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Village Voice Newsletter • November 2013 1 Vol. XXII, No. 11 | November 2013 Editorial High Cost of Living It was revealed by the Social Security Administration that Social Security recipients, disabled veterans and federal retirees can expect another small increase in their benefits come January. Most residents in OHCC are recipients of Social Security benefits in one form or another. The average monthly payment is $1,162, so a 1.5 percent raise would increase the monthly payment to about $17. Automatic COLA (Cost of Living Adjustments) were adopted so that benefits for people on fixed incomes would keep up with rising prices. The administrators of Social Security don’t realize the size and packages of canned goods, cereals and dairy products have all been reduced from 20 to 25%, and we are paying the same price for less product. A seventeen dollar increase can hardly buy a half a tank of gas. Seventeen dollars can barely fill a bag of groceries from Ralph’s. And you have blown away seventeen dollars for a couple going to the movies. But most realize the cost of living in Southern California’s gold coast (anywhere south of the San Fernando Valley) is far higher than most of the country. Housing is very expensive and so are property taxes. The price of gas here is higher than most of the nation. We also realize there is nowhere else in the continental U.S. that can match the consistent spring-like weather during the entire year. We EDITORIAL cont’d. on Page 3 Woodchucks are primed for a big season. Woodchucks in Christmas Mode As the holiday season is upon us, the Woodchucks have set up shop and are in full swing, manufacturing Christmas toys for the children of families at Camp Pendleton. Woodchuck President Larry Bowers is convinced they will be able to produce as many as 600, one hundred more than they created last year. Because of the recent expansion of the woodshop, Santa’s workers have experienced greater efficiency in their creative and manufacturing procedures. With the expanded space, there is also a greater degree of safety when the various machines are placed at safer distances from one another. Another space is called the “Clean Room,” an adjoin- ing room devoid of machinery and designated as a place where workers can perform detailed work such as painting and decorating toys. Paint and supplies are located on numerous shelves and in drawers, conveniently accessible for workers who previously had to run across the room for sprays and brushes. At the rear of the woodshop is a tented area for projects too large to be worked on inside the shop. This allows greater freedom for woodchucks to work on large items such as outdoor furniture, shelving, doors and other architectural jobs. But at the moment, all efforts are directed WOODCHUCKS cont’d. on Page 3 The Village Voice is a publication of the OHCC Journalism Club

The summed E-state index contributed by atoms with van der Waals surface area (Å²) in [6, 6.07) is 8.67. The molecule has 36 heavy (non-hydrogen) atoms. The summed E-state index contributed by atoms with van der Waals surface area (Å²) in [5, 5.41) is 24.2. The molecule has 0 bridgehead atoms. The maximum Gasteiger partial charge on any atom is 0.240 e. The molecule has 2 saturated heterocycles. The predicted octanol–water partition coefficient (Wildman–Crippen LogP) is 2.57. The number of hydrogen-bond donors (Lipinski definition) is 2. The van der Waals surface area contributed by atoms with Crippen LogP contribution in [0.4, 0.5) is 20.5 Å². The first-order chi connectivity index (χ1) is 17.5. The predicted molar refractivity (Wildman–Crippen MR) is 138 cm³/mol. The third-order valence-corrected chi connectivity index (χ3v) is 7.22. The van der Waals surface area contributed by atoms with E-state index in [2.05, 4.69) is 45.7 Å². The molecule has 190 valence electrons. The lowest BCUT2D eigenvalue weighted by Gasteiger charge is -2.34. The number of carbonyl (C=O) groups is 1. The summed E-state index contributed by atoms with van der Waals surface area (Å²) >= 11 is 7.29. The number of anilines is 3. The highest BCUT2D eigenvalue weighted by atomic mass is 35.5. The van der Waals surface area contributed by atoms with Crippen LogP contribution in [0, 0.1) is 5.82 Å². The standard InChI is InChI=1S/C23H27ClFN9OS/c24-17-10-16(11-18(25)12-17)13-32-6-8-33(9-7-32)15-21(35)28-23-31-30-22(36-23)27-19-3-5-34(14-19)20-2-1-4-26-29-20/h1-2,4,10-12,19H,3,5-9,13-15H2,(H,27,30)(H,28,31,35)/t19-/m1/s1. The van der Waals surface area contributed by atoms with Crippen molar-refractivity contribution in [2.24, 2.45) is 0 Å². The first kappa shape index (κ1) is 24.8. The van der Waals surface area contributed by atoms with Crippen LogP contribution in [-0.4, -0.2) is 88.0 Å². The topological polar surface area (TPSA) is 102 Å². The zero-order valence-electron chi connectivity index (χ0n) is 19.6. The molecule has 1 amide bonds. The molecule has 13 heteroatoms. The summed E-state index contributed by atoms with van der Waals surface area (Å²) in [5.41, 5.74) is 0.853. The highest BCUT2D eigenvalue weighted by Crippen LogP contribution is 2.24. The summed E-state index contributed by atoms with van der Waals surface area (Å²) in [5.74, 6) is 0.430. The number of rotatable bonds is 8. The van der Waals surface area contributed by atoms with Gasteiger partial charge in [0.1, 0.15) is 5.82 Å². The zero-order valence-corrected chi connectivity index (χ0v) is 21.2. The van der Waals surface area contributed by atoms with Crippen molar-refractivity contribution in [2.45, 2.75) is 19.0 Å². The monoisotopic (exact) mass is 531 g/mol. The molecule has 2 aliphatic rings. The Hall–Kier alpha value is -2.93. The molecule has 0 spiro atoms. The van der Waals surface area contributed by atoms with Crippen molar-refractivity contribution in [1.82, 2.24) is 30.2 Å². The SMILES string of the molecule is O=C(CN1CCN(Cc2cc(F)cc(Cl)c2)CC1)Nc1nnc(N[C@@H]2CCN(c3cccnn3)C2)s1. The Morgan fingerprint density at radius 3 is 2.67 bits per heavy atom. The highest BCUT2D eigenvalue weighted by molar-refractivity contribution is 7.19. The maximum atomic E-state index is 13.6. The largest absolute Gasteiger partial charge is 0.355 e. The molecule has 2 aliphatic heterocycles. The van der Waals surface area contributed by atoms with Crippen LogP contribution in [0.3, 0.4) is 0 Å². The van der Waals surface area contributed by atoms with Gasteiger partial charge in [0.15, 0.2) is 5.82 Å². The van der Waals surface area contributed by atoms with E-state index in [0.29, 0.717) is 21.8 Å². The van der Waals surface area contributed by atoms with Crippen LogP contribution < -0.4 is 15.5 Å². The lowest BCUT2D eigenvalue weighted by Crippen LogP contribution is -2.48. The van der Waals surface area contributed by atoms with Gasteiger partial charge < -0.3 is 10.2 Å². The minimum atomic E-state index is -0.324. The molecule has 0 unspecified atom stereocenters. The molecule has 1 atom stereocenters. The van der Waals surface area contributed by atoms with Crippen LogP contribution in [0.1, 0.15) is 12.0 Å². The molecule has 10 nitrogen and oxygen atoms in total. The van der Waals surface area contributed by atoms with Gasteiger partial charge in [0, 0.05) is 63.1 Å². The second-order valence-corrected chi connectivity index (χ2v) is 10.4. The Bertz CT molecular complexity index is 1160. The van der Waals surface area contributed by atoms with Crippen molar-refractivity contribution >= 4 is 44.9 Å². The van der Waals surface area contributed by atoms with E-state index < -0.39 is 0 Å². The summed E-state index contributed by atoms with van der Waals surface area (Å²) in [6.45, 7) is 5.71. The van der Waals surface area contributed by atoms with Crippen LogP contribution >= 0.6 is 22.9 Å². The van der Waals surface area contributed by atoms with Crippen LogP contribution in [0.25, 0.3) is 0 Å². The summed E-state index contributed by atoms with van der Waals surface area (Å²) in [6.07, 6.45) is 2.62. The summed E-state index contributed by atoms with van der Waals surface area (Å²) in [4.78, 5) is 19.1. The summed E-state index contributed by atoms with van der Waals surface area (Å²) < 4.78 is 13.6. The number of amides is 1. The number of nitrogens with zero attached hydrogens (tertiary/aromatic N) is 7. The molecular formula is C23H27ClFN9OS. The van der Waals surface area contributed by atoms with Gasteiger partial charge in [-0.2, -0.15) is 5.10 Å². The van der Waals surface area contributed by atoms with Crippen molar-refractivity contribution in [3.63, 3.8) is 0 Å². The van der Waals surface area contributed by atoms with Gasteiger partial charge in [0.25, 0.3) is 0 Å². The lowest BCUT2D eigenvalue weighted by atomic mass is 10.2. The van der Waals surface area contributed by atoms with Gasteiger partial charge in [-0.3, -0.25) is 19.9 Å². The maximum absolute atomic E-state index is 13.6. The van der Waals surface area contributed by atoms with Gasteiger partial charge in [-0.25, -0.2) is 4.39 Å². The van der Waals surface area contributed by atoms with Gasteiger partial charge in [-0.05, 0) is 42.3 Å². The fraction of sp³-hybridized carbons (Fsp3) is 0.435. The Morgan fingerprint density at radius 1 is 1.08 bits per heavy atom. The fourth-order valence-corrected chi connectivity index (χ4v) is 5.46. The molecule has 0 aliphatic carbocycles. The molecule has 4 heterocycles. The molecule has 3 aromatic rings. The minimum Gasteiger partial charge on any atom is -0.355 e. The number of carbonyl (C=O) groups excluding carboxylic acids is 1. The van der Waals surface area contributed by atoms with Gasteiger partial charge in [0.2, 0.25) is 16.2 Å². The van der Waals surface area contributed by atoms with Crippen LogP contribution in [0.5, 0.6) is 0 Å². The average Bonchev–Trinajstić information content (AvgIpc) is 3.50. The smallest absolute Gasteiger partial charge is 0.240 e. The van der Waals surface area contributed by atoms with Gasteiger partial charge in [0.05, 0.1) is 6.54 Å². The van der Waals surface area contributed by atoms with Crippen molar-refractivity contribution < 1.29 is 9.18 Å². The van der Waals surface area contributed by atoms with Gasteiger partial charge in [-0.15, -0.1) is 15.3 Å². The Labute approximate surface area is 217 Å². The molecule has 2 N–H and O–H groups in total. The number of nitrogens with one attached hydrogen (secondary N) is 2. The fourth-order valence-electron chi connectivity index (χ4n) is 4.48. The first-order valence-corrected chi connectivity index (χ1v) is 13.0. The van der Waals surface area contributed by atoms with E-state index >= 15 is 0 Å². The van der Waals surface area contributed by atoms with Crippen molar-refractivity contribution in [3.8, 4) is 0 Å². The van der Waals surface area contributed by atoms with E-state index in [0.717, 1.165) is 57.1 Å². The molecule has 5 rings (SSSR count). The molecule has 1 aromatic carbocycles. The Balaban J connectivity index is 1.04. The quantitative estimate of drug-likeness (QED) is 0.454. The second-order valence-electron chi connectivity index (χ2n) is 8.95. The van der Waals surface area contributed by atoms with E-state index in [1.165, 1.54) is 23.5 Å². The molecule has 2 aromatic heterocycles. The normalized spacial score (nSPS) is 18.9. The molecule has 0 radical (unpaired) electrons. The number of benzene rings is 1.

11-2013 Village Voice

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